The boundaries between land parcels usually are assumed to be static and unchanging. However, not all land borders are stable. An important land boundary that routinely ambulates is the border between what is publicly and privately owned along U.S. coastal shores. This coastal boundary recently has been the subject of renewed attention from the courts, scholars, and even the popular press in the wake of Hurricane Sandy. This Article offers an economic analysis of why the boundary generally ambulates, rather than remaining perpetually fixed as land borders usually are assumed to do. It also considers whether the legal border generally should continue to migrate in an era of sea level rise due to climate change.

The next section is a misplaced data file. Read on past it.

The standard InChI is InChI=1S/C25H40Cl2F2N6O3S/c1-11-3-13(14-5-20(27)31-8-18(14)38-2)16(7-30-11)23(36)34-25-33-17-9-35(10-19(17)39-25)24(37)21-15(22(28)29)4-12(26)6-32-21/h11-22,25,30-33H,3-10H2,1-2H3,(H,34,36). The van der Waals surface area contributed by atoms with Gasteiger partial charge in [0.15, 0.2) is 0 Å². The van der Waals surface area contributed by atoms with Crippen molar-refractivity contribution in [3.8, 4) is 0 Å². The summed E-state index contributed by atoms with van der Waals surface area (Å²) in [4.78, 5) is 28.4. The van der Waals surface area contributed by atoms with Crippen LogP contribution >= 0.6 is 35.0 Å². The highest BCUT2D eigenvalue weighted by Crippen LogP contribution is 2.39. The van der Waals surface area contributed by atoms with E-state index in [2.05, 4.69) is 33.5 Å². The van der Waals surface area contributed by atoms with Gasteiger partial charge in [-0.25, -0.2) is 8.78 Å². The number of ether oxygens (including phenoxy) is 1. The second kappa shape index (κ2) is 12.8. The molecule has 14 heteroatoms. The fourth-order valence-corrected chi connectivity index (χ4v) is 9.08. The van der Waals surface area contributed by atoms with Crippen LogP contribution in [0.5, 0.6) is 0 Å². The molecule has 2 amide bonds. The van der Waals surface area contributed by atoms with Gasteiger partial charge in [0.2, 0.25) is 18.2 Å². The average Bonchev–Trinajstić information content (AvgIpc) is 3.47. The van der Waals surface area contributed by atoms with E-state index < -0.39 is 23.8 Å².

July 2015, Vol. 67, No. 4
Dru D. Stevenson & Nicholas J. Wagoner, Bargaining in the Shadow of Big Data
Marla Spector Bowman, Docs v. Glocks: Doctors, Guns, Discrimination, and Privacy – Is Anyone Winning?
Cole Barnett & Chris Weeg, Intervention in the Tax Court and the Appellate Review of Tax Court Procedural Decisions